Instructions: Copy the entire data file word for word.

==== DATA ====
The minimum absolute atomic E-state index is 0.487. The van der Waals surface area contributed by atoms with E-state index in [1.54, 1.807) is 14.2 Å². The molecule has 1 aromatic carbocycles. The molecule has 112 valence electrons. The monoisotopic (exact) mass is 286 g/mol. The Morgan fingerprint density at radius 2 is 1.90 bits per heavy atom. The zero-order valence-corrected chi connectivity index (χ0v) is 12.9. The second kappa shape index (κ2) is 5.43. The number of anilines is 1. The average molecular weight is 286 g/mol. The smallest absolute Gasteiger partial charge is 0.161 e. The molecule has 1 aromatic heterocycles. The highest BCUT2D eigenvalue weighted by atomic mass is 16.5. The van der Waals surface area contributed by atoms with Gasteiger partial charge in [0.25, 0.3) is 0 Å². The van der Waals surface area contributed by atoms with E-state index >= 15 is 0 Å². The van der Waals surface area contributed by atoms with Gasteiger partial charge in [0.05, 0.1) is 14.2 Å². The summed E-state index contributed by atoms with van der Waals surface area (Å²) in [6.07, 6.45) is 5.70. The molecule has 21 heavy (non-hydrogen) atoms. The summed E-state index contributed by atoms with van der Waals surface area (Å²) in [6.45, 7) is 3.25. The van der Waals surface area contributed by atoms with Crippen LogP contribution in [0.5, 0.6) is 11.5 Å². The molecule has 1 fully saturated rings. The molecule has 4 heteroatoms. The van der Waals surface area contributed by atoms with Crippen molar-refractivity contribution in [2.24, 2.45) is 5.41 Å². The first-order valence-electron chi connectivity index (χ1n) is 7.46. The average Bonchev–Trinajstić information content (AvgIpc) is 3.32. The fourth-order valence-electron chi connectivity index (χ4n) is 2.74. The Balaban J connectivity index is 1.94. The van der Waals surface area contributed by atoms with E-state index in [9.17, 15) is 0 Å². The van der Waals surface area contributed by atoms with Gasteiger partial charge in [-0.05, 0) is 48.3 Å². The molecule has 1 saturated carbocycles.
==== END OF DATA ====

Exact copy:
The minimum absolute atomic E-state index is 0.487. The van der Waals surface area contributed by atoms with E-state index in [1.54, 1.807) is 14.2 Å². The molecule has 1 aromatic carbocycles. The molecule has 112 valence electrons. The monoisotopic (exact) mass is 286 g/mol. The Morgan fingerprint density at radius 2 is 1.90 bits per heavy atom. The zero-order valence-corrected chi connectivity index (χ0v) is 12.9. The second kappa shape index (κ2) is 5.43. The number of anilines is 1. The average molecular weight is 286 g/mol. The smallest absolute Gasteiger partial charge is 0.161 e. The molecule has 1 aromatic heterocycles. The highest BCUT2D eigenvalue weighted by atomic mass is 16.5. The van der Waals surface area contributed by atoms with Gasteiger partial charge in [0.25, 0.3) is 0 Å². The van der Waals surface area contributed by atoms with E-state index >= 15 is 0 Å². The van der Waals surface area contributed by atoms with Gasteiger partial charge in [0.05, 0.1) is 14.2 Å². The summed E-state index contributed by atoms with van der Waals surface area (Å²) in [6.07, 6.45) is 5.70. The molecule has 21 heavy (non-hydrogen) atoms. The summed E-state index contributed by atoms with van der Waals surface area (Å²) in [6.45, 7) is 3.25. The van der Waals surface area contributed by atoms with Crippen LogP contribution in [0.5, 0.6) is 11.5 Å². The molecule has 1 fully saturated rings. The molecule has 4 heteroatoms. The van der Waals surface area contributed by atoms with Crippen molar-refractivity contribution in [2.24, 2.45) is 5.41 Å². The first-order valence-electron chi connectivity index (χ1n) is 7.46. The average Bonchev–Trinajstić information content (AvgIpc) is 3.32. The fourth-order valence-electron chi connectivity index (χ4n) is 2.74. The Balaban J connectivity index is 1.94. The van der Waals surface area contributed by atoms with E-state index in [9.17, 15) is 0 Å². The van der Waals surface area contributed by atoms with Gasteiger partial charge in [-0.05, 0) is 48.3 Å². The molecule has 1 saturated carbocycles.